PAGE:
Hyperbilirubinemia as a Predictor of Appendiceal Perforation: A Systematic Review and Diagnostic Test Meta-Analysis

Paschalis Gavriilidis, Nicola de’Angelis, John Evans, Salomone Di Saverio, Peter Kang


Background: Misdiagnosis of the severity of acute appendicitis may lead to perforation and can consequently result in increased morbidity and mortality. In this study, the role of hyperbilirubinemia as a predictor of perforation is assessed by performing a meta-analysis of diagnostic accuracy.

Methods: A systematic search of the literature published over the past 20 years was performed using the EMBASE, PubMed, Cochrane library, and Google Scholar databases.

Results: Low values of sensitivity, specificity, and diagnostic odds ratio (DOR) were detected: 0.21 (95% confidence interval (CI): 0.13 - 0.30, standard error (SE) = 0.43), 0.27 (95% CI: 0.15 - 0.43, SE = 0.73), and 0.10 (95% CI: 0.3 - 0.28, SE = 0.05), respectively. The positive likelihood ratio (PLR) was low (0.29 (95% CI: 0.27 - 0.91, SE = 0.76)), whereas the negative likelihood ratio (NLR) was high (2.88 (95% CI: 1.66 - 5.14, SE = 0.10)). The hierarchical summary receiver operating characteristic curve was positioned towards the lower right corner, and the area under the curve was 0.19, both indicating a low level of overall accuracy and discrimination. Compared with the PLR, the negative inverse likelihood ratio (1/LR-) indicated that a positive result has a greater impact on the odds of disease than does a negative result.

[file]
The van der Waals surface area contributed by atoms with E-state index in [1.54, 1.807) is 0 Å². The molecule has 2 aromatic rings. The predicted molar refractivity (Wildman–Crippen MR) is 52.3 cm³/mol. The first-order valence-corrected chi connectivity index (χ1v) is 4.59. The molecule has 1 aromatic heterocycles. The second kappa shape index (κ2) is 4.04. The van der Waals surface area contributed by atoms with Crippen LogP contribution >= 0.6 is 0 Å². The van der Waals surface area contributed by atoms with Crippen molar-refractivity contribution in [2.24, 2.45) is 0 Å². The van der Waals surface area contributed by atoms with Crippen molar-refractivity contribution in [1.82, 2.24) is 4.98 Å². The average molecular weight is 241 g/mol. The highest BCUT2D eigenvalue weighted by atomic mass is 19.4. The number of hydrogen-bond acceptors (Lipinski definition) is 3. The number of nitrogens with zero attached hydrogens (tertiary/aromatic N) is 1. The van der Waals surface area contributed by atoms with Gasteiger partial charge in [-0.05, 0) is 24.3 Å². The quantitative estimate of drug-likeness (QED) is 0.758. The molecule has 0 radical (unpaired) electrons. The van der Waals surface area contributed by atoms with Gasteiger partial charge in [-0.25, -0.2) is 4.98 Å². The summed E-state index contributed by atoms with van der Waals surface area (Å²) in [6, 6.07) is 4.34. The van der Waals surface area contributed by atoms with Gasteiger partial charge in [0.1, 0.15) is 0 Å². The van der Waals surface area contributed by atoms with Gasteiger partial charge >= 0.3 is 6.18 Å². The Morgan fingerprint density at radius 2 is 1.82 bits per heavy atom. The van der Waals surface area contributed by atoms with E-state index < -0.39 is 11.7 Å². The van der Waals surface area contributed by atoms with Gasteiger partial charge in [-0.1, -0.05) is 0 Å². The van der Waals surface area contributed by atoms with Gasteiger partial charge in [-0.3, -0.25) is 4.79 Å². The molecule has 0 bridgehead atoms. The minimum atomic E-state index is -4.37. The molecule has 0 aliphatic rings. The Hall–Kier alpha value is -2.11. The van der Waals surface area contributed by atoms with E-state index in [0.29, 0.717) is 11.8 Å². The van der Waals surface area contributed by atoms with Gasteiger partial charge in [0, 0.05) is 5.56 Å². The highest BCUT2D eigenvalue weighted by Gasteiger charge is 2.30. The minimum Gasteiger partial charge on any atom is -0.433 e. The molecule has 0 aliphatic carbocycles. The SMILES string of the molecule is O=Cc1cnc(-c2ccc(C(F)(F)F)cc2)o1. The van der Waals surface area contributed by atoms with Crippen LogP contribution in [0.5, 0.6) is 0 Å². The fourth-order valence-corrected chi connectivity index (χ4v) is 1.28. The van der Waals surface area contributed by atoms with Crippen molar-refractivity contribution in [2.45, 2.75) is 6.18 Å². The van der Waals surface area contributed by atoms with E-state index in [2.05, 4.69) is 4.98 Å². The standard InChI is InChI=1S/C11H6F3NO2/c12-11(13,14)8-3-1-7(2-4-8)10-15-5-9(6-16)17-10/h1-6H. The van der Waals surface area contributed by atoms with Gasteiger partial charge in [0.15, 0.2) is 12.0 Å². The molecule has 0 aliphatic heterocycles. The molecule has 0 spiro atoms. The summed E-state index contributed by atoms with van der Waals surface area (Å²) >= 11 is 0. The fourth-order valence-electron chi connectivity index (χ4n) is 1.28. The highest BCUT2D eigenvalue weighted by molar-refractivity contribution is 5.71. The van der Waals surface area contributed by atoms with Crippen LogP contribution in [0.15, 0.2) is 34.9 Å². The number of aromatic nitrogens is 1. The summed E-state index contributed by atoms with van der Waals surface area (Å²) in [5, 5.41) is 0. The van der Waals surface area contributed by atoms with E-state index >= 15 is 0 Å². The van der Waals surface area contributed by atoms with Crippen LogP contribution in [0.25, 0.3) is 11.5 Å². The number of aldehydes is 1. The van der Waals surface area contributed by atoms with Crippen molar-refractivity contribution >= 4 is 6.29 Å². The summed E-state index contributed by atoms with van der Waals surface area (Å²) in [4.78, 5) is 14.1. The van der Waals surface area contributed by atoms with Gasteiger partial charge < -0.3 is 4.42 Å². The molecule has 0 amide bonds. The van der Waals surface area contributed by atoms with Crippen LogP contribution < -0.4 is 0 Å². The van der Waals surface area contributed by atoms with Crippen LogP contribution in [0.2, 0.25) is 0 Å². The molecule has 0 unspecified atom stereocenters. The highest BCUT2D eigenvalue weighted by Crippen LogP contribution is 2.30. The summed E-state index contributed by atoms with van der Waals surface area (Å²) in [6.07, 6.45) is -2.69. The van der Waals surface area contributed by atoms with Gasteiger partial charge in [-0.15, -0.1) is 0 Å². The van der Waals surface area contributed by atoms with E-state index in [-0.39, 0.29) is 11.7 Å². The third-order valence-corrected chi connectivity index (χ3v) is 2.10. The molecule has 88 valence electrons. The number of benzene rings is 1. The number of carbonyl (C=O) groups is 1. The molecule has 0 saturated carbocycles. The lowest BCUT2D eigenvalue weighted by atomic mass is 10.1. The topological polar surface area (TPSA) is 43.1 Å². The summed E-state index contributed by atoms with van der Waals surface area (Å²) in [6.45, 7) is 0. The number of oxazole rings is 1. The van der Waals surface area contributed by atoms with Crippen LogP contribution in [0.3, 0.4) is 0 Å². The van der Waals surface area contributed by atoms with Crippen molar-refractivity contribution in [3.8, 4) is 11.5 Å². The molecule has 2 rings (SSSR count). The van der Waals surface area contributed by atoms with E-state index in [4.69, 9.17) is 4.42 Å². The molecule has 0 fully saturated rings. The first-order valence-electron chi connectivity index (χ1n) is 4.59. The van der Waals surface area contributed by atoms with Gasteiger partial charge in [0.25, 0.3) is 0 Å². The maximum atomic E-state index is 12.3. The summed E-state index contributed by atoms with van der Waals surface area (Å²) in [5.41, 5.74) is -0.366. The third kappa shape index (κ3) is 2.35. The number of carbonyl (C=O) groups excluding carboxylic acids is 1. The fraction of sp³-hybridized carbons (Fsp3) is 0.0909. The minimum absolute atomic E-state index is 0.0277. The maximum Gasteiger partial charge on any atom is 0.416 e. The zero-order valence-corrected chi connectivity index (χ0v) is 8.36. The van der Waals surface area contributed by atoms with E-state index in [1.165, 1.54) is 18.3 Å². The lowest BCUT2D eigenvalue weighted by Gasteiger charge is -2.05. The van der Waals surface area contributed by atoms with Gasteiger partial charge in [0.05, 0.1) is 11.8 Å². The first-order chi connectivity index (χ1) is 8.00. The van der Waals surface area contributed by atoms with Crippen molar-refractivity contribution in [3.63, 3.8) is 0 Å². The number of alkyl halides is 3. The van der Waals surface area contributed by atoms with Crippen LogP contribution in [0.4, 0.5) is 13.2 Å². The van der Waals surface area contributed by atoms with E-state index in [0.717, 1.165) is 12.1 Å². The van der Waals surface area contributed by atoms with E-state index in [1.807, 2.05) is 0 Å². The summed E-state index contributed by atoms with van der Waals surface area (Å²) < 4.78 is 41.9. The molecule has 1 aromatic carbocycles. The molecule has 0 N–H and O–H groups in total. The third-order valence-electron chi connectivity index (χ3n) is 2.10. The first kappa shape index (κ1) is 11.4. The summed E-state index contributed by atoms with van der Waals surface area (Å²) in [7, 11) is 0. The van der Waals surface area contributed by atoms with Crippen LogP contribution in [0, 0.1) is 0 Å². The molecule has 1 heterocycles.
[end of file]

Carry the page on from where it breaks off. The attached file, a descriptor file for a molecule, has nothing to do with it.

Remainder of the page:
Conclusions: Hyperbilirubinemia alone is not a reliable tool to predict perforation. Future studies should investigate whether the combined predictive values of bilirubin, C-reactive protein (CRP), and white blood cells are a more effective diagnostic tool.

J Clin Med Res. 2019;11(3):171-178
doi: https://doi.org/10.14740/jocmr3724


Perforated appendicitis; Complicated appendicitis; Hyperbilirubinemia

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